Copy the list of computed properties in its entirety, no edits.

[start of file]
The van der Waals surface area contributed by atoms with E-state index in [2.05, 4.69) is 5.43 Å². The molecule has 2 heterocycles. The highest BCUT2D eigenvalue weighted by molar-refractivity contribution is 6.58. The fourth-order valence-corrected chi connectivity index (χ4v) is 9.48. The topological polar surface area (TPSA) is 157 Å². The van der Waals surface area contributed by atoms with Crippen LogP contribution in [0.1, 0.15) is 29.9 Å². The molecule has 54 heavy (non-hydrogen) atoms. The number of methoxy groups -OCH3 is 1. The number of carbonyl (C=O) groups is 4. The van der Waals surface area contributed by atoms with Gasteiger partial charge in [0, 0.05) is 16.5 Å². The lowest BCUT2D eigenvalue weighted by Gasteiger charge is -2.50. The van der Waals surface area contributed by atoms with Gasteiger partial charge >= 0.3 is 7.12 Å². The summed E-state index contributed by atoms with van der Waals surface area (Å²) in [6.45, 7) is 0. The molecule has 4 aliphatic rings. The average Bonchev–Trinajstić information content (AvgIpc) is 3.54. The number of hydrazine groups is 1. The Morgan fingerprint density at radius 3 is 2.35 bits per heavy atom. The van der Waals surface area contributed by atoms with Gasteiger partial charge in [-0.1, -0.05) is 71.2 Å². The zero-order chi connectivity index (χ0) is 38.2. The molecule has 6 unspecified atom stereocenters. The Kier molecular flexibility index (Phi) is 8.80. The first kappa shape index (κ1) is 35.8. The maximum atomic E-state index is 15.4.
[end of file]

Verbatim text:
The van der Waals surface area contributed by atoms with E-state index in [2.05, 4.69) is 5.43 Å². The molecule has 2 heterocycles. The highest BCUT2D eigenvalue weighted by molar-refractivity contribution is 6.58. The fourth-order valence-corrected chi connectivity index (χ4v) is 9.48. The topological polar surface area (TPSA) is 157 Å². The van der Waals surface area contributed by atoms with Crippen LogP contribution in [0.1, 0.15) is 29.9 Å². The molecule has 54 heavy (non-hydrogen) atoms. The number of methoxy groups -OCH3 is 1. The number of carbonyl (C=O) groups is 4. The van der Waals surface area contributed by atoms with Gasteiger partial charge in [0, 0.05) is 16.5 Å². The lowest BCUT2D eigenvalue weighted by Gasteiger charge is -2.50. The van der Waals surface area contributed by atoms with Gasteiger partial charge >= 0.3 is 7.12 Å². The summed E-state index contributed by atoms with van der Waals surface area (Å²) in [6.45, 7) is 0. The molecule has 4 aliphatic rings. The average Bonchev–Trinajstić information content (AvgIpc) is 3.54. The number of hydrazine groups is 1. The Morgan fingerprint density at radius 3 is 2.35 bits per heavy atom. The van der Waals surface area contributed by atoms with Gasteiger partial charge in [-0.1, -0.05) is 71.2 Å². The zero-order chi connectivity index (χ0) is 38.2. The molecule has 6 unspecified atom stereocenters. The Kier molecular flexibility index (Phi) is 8.80. The first kappa shape index (κ1) is 35.8. The maximum atomic E-state index is 15.4.